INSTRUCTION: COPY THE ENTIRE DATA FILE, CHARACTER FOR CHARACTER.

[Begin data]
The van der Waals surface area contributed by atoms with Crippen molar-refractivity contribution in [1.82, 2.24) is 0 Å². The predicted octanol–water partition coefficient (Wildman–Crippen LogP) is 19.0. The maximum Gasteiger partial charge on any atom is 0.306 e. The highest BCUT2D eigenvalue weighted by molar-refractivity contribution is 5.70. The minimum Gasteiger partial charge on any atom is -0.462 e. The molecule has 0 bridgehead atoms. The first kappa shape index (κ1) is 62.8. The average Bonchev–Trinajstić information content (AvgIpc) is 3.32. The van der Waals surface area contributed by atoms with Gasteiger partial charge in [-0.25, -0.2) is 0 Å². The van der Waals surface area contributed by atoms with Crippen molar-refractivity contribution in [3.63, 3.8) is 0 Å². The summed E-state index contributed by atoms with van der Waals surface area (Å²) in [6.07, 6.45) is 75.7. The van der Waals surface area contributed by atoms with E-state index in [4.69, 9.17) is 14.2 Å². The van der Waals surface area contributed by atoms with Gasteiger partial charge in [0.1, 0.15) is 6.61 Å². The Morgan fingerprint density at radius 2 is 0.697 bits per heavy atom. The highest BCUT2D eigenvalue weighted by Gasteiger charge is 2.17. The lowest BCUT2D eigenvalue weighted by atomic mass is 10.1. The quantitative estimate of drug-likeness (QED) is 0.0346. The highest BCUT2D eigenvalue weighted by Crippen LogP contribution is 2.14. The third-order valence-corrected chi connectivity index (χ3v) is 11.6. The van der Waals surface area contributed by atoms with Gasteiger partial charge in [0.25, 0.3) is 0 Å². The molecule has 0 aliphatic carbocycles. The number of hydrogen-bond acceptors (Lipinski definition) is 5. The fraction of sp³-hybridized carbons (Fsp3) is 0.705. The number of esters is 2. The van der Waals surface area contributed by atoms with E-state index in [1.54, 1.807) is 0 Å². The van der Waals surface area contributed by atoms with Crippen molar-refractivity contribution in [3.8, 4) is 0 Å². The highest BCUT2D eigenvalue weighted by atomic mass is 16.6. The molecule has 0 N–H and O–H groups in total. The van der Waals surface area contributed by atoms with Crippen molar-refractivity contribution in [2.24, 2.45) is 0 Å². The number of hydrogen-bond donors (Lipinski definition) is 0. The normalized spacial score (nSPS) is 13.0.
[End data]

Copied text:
The van der Waals surface area contributed by atoms with Crippen molar-refractivity contribution in [1.82, 2.24) is 0 Å². The predicted octanol–water partition coefficient (Wildman–Crippen LogP) is 19.0. The maximum Gasteiger partial charge on any atom is 0.306 e. The highest BCUT2D eigenvalue weighted by molar-refractivity contribution is 5.70. The minimum Gasteiger partial charge on any atom is -0.462 e. The molecule has 0 bridgehead atoms. The first kappa shape index (κ1) is 62.8. The average Bonchev–Trinajstić information content (AvgIpc) is 3.32. The van der Waals surface area contributed by atoms with Gasteiger partial charge in [-0.25, -0.2) is 0 Å². The van der Waals surface area contributed by atoms with Crippen molar-refractivity contribution in [3.63, 3.8) is 0 Å². The summed E-state index contributed by atoms with van der Waals surface area (Å²) in [6.07, 6.45) is 75.7. The van der Waals surface area contributed by atoms with E-state index in [4.69, 9.17) is 14.2 Å². The van der Waals surface area contributed by atoms with Gasteiger partial charge in [0.1, 0.15) is 6.61 Å². The Morgan fingerprint density at radius 2 is 0.697 bits per heavy atom. The highest BCUT2D eigenvalue weighted by Gasteiger charge is 2.17. The lowest BCUT2D eigenvalue weighted by atomic mass is 10.1. The quantitative estimate of drug-likeness (QED) is 0.0346. The highest BCUT2D eigenvalue weighted by Crippen LogP contribution is 2.14. The third-order valence-corrected chi connectivity index (χ3v) is 11.6. The van der Waals surface area contributed by atoms with Gasteiger partial charge in [0.25, 0.3) is 0 Å². The molecule has 0 aliphatic carbocycles. The number of hydrogen-bond acceptors (Lipinski definition) is 5. The fraction of sp³-hybridized carbons (Fsp3) is 0.705. The number of esters is 2. The van der Waals surface area contributed by atoms with E-state index in [1.54, 1.807) is 0 Å². The van der Waals surface area contributed by atoms with Crippen molar-refractivity contribution in [3.8, 4) is 0 Å². The highest BCUT2D eigenvalue weighted by atomic mass is 16.6. The molecule has 0 N–H and O–H groups in total. The van der Waals surface area contributed by atoms with Crippen molar-refractivity contribution in [2.24, 2.45) is 0 Å². The number of hydrogen-bond donors (Lipinski definition) is 0. The normalized spacial score (nSPS) is 13.0.